To discover Polish art including 19th-century masters such as Jan Matejko – known for his large-scale historic Battle of Grunwald painting (425cm x 987cm) – and contemporary artists such as Wilhelm Sasnal, head to Warsaw’s National Museum. Here, you’ll find over 830,000 works dating from ancient times until the present from both Polish and international artists.
Insider Tip: The museum also houses a lovely Lorentz & Wine café, where you can grab a drink post-visit. In the summer, enjoy your coffee outside on a sunbed in the museum’s green courtyard.
National Museum, Aleje Jerozolimskie 3, Warsaw, Poland, +48 22 621 10 31
For contemporary art aficionados, The Centre for Contemporary Art (Centrum Sztuki Współczesnej) is a must-see. Located in a former royal residence of Ujazdowski Castle and in close proximity to Warsaw’s most beautiful park Łazienki, the space is great for exploring a more experimental approach to art by both local and international talent.
Insider Tip: If you have more time, take part in one of the workshops or film screenings organised by the gallery, or take a leisurely stroll through the Łazienki Park to spot red squirrels, swans and peacocks. Don’t miss the gallery’s on-site shop, which has a great selection of art books and gifts.
The Centre for Contemporary Art, Jazdów 2, Warsaw, Poland, +48 22 628 12 71
Zachęta is another great venue in which to discover Polish contemporary art from the 20th and 21st centuries. The gallery was established in 1860 and is housed in a neo-Renaissance building, where the first Polish president Gabriel Narutowicz was assassinated in 1922 by a right-wing painter Eligiusz NIewiadomski. Its cultural offering encompasses both temporary and permanent exhibitions, workshops, and educational programmes for kids and adults.
Zachęta National Gallery of Art, Plac Małachowskiego 3, Warsaw, Poland, +48 22 556 96 00
Foksal is one of Poland’s most important contemporary art galleries, which since its launch in 1966 has been showing avant-garde art by both domestic and international artists of the likes of Miroslaw Balka, Tadeusz Kantor, Henryk Stażewski, Douglas Gordon and Anselm Kiefer. It takes its name from the Foksal Street on which it’s situated.
Foksal Gallery, Foksal 1/4, Warsaw, Poland, +48 22 827 62 43
This gallery will let you discover the works by artists from the Polish School of Posters (the most well known talents include Henryk Tomaszewski, Jan Lenica and Waldemar Świerzy), which significantly influenced the development of poster design in the 20th century and beyond. Current exhibition displays works inspired by the films by iconic Polish director Andrzej Wajda (who in 2000 was awarded with an Honorary Oscar for his contribution to world cinema). It’s a must for any graphic designers visiting the city.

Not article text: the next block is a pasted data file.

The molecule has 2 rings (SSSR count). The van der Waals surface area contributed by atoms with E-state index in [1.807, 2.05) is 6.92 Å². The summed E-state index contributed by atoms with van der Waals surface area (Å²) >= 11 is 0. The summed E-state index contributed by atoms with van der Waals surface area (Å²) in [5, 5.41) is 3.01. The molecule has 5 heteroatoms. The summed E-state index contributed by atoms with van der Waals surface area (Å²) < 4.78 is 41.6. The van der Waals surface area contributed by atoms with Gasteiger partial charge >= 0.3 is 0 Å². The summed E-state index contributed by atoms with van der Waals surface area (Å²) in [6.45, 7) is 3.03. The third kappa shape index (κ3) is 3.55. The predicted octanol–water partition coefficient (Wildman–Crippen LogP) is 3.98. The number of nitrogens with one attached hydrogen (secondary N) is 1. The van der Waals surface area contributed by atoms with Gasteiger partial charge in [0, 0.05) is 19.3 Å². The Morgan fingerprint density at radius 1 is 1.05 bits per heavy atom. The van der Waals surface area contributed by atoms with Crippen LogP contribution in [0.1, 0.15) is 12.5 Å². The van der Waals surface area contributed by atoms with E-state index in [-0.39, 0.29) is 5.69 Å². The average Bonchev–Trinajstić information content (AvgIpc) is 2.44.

Insider Tip: Don’t leave empty-handed. The gallery shop is stocked with a vast collection of posters (including film, theatre and music posters), which will make an excellent gift for your friends or family.
Graphic Art and Poster Gallery, Hoża 40, Warsaw, Poland, +48 22 621 40 77
Get inspired by the vibrant use of colour and light at the Neon Museum. The museum is located on the east side of the Vistula River and its collection includes over 60 neon signs from the Cold War era.
Insider Tip: Walk around the hip Soho Factory complex, where the museum is located, to see some of the neons hung up on the buildings’ exterior walls. The area also boasts some great restaurants (such as Warszawa Wschodnia housed in one of the complex’s post-industrial buildings) and cafés (such as Kofi Brand, filled with the creative crowd that work in nearby offices).
Neon Museum, Mińska 25, Warsaw, Poland, +48 22 665 711 635
Warsaw is also perfect for exploring Polish street art. Most notable murals in the city include Żołnierze-Marionetki (Soldiers-Marionettes) created in 2010 by local artist Blu (ul. Sienna 45), Let’s Colour by Swanski, which covers the 2,000-sq.-m. exterior façade of a 1970s parking lot on 27 Nowogrodzka Street, and the monochrome Castle by British artist Phlegm, which adorns a side of a building on Minska 12 in the alternative Praga district.
MiTo is a part café/part gallery/part bookstore, where you can enjoy a cup of great coffee and snacks while reading a design magazine and can browse an extensive collection of art books selected with art lovers in mind. It boasts an all-white minimalist interior, which provides a contrasting backdrop to the colourful books on display.
MiTo, Ludwika Waryńskiego 28, Warsaw, Poland, +48 22 629 08 15
Mokotów neighbourhood’s favourite café Relaks features a wood-panelled interior filled with Polish posters and mismatched mid-century seating. It attracts the local creative crowd, who come here to host meetings, work, and taste the delicious coffee for which the place is known. Make sure you pop in to the Reset design store next door stocked with vintage furniture, design homeware and gifts.
Occupying a space in one of the Museum of Modern Art buildings (the museum is partly closed now and will be reopened in a new location on the nearby Defilad Square in 2020), Emesen is a coffee shop and art bookstore very popular among local art lovers, who come here to work and socialise.
Emesen, Pańska 3, Warsaw, Poland, +48 664 997 556
For those wanting to venture out to the artistic Praga district located east of the Vistula River, W Oparach Absurdu (meaning “in the fumes of absurdity”) is a great spot to grab a coffee by day and have a drink by night. Its cosy interior features antique furniture, religious memorabilia and walls covered with paintings of flowers – creating a much more alternative vibe to most of Warsaw’s central cafés.
W Oparach Absurdu, Ząbkowska 6, Warsaw, Poland, +48 660 780 319